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    Physician recruiting isn’t just about money, but it matters to the candidates making decisions — especially starting physicians looking for a first job after residency or fellowship and facing a hefty load of student loan debt.

    While it’s always important to assess physician candidates for cultural fit in the organization and the offerings available to them in the community they practice, various tactics have been used over the years to sweeten the deal to land starting physicians following residency or fellowship, whether that’s a signing bonus, relocation packages, loan assistance or other add-ons in an employment contract.

    An Aug. 17, 2021, MGMA Stat poll asked healthcare leaders what their biggest change in starting physician compensation has been in 2021:

    • A majority (51%) said salary
    • 26% said bonuses
    • 8% said loan assistance
    • 15% reported “other,” which included combinations of the three answers listed above.

    The poll had 379 applicable results.

    Among those responding “other,” a range of responses pointed to other perks outside of the traditional, monetary methods:

    • More paid time off to improve work/life balance
    • Changes to the structure for partner track
    • Reinstatement of CME funds that were cut in 2020.

    The restoration of bonuses and CME funding for physicians comes after a turbulent 2020, in which 82% of healthcare leaders reported that some or all their providers’ compensation was impacted amid COVID-19. The 2021 MGMA DataDive Provider Compensation survey report — reflecting data from more than 185,000 providers across more than 6,700 organizations — found that compensation for most physician specialties was either flat or increased slightly during 2020 versus pre-pandemic levels in 2019. (The MGMA data report, Provider Pay and the Pandemic, offers a broader view of key benchmarks in provider compensation from 2020.)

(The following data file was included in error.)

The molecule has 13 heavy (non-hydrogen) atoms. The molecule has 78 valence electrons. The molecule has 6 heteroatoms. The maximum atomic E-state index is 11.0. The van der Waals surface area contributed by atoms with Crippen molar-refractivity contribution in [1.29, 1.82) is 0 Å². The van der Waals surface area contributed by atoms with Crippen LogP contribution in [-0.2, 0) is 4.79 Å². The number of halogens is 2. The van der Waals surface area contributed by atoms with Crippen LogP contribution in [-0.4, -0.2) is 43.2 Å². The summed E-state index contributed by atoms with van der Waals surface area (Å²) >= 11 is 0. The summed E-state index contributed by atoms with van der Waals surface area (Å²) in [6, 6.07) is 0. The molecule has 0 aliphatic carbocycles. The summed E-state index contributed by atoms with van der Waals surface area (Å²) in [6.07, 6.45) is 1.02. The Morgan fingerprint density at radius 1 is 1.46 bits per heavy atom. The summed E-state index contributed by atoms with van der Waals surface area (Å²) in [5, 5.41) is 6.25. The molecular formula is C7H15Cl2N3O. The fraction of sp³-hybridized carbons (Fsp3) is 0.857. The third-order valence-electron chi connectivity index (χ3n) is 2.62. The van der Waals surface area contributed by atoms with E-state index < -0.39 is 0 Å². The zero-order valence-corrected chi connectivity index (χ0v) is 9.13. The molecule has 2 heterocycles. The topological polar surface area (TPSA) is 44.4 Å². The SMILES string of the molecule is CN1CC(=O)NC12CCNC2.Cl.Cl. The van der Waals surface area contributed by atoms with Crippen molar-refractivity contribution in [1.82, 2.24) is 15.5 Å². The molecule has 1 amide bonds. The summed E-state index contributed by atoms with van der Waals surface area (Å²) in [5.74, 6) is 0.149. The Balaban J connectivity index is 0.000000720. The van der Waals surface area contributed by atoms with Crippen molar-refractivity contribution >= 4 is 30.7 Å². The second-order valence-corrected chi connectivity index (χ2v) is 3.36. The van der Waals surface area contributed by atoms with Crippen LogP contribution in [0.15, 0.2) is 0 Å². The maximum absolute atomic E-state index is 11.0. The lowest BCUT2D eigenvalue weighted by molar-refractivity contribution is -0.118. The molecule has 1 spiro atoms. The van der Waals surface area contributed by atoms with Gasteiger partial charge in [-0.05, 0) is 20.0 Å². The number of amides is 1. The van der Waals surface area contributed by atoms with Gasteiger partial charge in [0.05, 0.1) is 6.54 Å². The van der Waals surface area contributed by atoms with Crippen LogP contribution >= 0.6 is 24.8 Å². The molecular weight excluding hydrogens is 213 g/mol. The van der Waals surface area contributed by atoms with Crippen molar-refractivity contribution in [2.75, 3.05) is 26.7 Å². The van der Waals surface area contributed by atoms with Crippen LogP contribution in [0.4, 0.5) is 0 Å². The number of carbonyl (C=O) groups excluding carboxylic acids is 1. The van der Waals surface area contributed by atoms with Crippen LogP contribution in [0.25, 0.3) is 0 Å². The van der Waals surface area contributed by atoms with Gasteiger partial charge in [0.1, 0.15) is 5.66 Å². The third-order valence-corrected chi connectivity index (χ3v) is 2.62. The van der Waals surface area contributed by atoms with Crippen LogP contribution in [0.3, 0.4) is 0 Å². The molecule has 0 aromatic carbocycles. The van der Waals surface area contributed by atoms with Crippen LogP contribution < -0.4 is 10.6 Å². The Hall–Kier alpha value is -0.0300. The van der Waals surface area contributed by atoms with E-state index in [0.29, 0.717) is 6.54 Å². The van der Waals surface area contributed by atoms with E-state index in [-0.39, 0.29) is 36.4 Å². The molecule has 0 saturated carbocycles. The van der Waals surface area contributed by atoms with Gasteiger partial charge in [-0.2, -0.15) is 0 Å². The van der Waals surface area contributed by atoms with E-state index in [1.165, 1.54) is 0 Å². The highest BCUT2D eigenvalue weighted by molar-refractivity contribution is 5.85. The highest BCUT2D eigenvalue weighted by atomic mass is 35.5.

Earlier this year, a June 8 MGMA Stat poll found that about one in four medical practices have added or increased benefits for employees in the past year.

    These changes reflect a new reality for healthcare leaders in which the gap between physician supply and demand has shifted once again:

    • The Association of American Medical Colleges (AAMC) reported in 2020 that the projected physician shortage could be as high as 139,000 physicians by 2033, and the healthcare industry sees a turnover rate of about 6% to 7% annually — about 50,000 or more physicians each year.
    • A June 1 MGMA Stat poll found that almost half (49%) of practice leaders reported their doctors were working more hours on average in 2021 than they did in 2020. Among the top reasons cited was having fewer physicians to provide care after retirements and departures in 2020.
    • More than one in four practice leaders said a physician retired unexpectedly during the pandemic, according to a March 2 MGMA Stat poll.